Story and photographs By Joan Herrmann

Whereiwander… winter in the meadow and woods takes on a very different significance this time of the year. On a fresh snowy morning, there is a stillness and grace to both of these habitats. If I am out and about before there is a lot of activity I can hear, feel and see the stillness within the pristine snow-covered meadow. I know that the pure white blanket is protecting the millions of insect and spider eggs that are now safe from most predators. Before I begin to notice some tracks in these unspoiled surroundings, I am now also aware of movement both above and below the snow. I can see a hawk circling at the far edge of the meadow, it seems oblivious of me. Before I can blink it drops down and back up with its prey, then they are both gone from my sight.

The woods are a great place to visit this morning also, and I begin to see many signs of life in the numerous tracks and some scat, that help identify which critters are also exploring this morning. The scat will provide information to other animals which encounter it. As we have become experts at communicating via email, animals are adept at communicating with “pmail” or by using their scent glands. Animals may have scent glands on their feet, head, tail, and/or the sides of their body or anal area. Scents are transmitted through urine or scat (feces). While observing the scat we can tell a lot about the animal that deposited it. The size, shape, and texture reveal a great deal, such as was the animal a herbivore or a carnivore? Did the scat contain grasses or grains or did it contain hair or bones? For example, if the animal was a carnivore and the scat is several days old its color will begin to turn white because of the calcium in the consumed bones. When we encounter scat, it is best not to assume, but rather as good detectives we use a process of elimination (pun intended). For example, a single rabbit may eliminate as much as two hundred and fifty to five hundred pellets in a day; while some animals like raccoons, bobcats, and skunks may use the same spots as a community latrine day after day.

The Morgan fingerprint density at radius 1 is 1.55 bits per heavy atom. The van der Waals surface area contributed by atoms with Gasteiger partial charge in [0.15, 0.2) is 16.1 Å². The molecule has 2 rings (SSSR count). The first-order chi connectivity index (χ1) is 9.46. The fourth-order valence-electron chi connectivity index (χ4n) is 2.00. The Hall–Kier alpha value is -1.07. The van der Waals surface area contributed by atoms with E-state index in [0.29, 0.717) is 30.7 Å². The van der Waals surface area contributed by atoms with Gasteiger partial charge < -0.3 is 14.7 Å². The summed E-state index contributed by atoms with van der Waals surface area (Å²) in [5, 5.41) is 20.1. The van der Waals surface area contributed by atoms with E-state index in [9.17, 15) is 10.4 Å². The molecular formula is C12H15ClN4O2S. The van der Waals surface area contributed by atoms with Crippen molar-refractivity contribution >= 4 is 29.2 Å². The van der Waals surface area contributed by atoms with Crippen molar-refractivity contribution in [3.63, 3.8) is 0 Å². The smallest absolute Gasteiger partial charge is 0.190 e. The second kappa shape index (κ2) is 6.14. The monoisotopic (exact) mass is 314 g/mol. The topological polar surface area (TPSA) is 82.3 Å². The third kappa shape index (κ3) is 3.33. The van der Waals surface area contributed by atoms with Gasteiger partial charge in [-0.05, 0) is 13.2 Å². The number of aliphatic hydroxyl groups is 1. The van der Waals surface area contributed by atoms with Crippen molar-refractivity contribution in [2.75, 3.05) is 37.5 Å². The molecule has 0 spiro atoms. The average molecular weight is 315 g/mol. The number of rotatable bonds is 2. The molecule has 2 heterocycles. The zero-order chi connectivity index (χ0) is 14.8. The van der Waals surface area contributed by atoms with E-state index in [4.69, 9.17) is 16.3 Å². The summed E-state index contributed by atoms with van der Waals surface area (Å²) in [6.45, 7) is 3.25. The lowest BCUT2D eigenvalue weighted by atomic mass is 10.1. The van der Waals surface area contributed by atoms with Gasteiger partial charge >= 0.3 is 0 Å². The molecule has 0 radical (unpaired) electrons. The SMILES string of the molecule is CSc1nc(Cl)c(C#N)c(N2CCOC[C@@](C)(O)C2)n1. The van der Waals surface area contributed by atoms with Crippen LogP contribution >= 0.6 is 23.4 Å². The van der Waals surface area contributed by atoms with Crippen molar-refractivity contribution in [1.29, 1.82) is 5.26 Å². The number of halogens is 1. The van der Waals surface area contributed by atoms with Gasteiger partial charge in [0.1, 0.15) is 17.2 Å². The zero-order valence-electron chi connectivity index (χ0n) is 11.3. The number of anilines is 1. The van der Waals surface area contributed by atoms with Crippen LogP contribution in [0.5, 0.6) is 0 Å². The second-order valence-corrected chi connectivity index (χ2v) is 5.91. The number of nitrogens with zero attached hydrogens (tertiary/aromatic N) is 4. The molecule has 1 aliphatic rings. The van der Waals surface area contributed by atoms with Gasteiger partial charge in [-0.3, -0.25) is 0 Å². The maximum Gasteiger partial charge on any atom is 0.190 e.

In addition to animal tracks and scat, there are numerous other clues that I observe, throughout the morning, of other critter’s activities. I see where a red squirrel has cached some food and where it has left some of the inedible parts in piles on a log like the scales of pinecones and the shells of nuts. Nearby at the pond, I find gnawed stumps and branches that were probably chewed by beavers. The scat at the junction of the trails might be left by fox or coyotes and the partially covered scat is probably that of a bobcat.